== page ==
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Commanderfish

Tips for observing Mars

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Hi guys,

Any tips for observing Mars?  I've observed Jupiter and Saturn many times and am able to extract a good amount of detail using my ED 127 Apo and my C9.25.  However Mars seems to yield no detail at all.  It is less than 20 degrees up in the sky and I'm not using any filters.

 

Are filters the solution?  If so, which colour?

 

Cheers 

 

Fish

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I've had reasonable views in the Tak recently, dark markings showing aswell as the polar cap. It's a tricky little blighter, particularly down low as you say. I reckon you should concentrate on the 127ED, observe as much as you can to try to catch the good seeing when it happens. I have often found x200 plus is useful for Mars. @mikeDnight will probably disagree with me but he has bionic eyes so perhaps is not a totally normal example ;) (apologies Mike :) )

I have also found that a Baader Neodymium filter works well on Mars.

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Unlike MikeDnight, I need an 8" to see much detail on Mars :icon_biggrin:. At 200x the image is far too bright and swamps the detail. I'm not a fan of filters so magnification is my remedy. Recently in Tenerife the best views of Mars were between 400x and 600x, unfortunately its low declination in the UK currently doesn't support this approach.

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12 minutes ago, Commanderfish said:

Hi guys,

Any tips for observing Mars?  I've observed Jupiter and Saturn many times and am able to extract a good amount of detail using my ED 127 Apo and my C9.25.  However Mars seems to yield no detail at all.  It is less than 20 degrees up in the sky and I'm not using any filters.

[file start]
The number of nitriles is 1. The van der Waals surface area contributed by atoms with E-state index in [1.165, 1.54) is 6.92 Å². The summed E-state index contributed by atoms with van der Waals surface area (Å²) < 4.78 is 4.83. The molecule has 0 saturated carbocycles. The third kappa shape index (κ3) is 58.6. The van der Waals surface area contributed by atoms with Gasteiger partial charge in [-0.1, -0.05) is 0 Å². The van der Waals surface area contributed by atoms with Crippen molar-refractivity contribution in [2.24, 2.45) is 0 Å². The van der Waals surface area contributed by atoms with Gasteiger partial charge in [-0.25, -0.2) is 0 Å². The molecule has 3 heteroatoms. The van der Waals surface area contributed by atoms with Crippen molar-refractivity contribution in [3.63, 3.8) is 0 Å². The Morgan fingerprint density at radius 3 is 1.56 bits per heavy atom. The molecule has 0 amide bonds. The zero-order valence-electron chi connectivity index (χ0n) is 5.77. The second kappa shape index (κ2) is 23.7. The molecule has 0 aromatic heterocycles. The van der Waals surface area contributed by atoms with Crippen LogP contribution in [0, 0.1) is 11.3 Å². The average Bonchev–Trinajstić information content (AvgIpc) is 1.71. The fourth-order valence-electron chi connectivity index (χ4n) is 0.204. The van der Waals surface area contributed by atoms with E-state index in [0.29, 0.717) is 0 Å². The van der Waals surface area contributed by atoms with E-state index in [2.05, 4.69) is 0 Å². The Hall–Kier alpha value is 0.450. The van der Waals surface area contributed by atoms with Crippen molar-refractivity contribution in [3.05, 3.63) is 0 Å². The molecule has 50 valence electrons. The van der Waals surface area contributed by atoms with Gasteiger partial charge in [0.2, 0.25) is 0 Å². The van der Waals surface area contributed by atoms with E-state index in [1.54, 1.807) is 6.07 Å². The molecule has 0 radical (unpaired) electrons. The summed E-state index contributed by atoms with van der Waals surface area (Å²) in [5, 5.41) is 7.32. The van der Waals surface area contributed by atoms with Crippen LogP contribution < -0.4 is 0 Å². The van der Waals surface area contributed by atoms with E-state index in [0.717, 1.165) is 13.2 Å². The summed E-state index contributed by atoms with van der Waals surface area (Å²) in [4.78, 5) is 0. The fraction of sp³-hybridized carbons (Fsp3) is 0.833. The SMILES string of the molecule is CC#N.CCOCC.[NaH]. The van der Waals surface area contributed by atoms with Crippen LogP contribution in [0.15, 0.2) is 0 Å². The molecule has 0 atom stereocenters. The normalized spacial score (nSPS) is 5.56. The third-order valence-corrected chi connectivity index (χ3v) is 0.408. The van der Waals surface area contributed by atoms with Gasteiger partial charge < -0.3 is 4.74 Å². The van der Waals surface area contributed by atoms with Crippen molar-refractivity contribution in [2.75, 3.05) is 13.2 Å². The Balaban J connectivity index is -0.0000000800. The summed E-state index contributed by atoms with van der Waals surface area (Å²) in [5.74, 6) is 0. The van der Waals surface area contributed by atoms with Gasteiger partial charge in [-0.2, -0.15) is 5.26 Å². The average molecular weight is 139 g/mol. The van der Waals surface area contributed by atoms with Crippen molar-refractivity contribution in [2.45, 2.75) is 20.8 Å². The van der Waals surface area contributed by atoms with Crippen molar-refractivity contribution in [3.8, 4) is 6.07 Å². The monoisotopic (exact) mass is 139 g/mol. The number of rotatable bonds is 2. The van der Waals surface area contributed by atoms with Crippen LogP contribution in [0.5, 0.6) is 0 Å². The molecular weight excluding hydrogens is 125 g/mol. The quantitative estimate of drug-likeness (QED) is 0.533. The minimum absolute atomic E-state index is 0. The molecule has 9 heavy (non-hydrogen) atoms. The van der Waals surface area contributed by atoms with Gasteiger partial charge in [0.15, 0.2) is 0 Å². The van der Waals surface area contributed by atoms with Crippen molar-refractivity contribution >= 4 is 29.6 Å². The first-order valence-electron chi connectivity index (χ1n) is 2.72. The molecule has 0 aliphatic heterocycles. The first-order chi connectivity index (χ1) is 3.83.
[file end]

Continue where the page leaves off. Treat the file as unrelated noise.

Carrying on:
Are filters the solution?  If so, which colour?

 

Stu's right, I'm not normal and I would advise using around X150 to X180 for the reason that the atmospheric turbulence will smear a high power view. Whatever magnification you decide upon, keep the image sharp. If it turns soft you've overdone the power. If Mars were high it would take high power well but presently it's low down and doesn't give up its secrets easily. A wrattan 21 orange filter can help reveal the darker markings and a wrattan 80A blue can reveal cloud and polar ice. Personally i rarely use filters but i patiently observe the disk waiting for those brief moments of steady seeing when detail jumps out but then disappears again, recording what I see in a rough eyepiece  sketch. Over time I build up a picture of the detail on view, I suppose its a bit like stacking the image. I also use a binoviewer,  which seems to halve the turbulence, but i dont know why!

You've certainly got a scope that's capable of giving great Mars views but i suspect its the local seeing conditions that's your main bug bare. Constantly check you have critical focus throughout your observation, also you may have certain sweet spots where the seeing seems to be better, so it's worth noting these. Look for bright areas rather than dark. These can then draw you in to the more subtle detail on view, and be patient. If you sketch what you see, even if its only a rough drawing, you may be pleasantly surprised at the results.

Mike 

 

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Excellent info, thanks.  I may have gone too low on the magnification, starting at x120.  I did try x160 in the ED 127 and x181 in the SCT but Mars was so low in the sky, and shortly after that the clouds rolled in before Mars could reach the highest point in it's orbit.

I'll try again this weekend if there's any clear sky.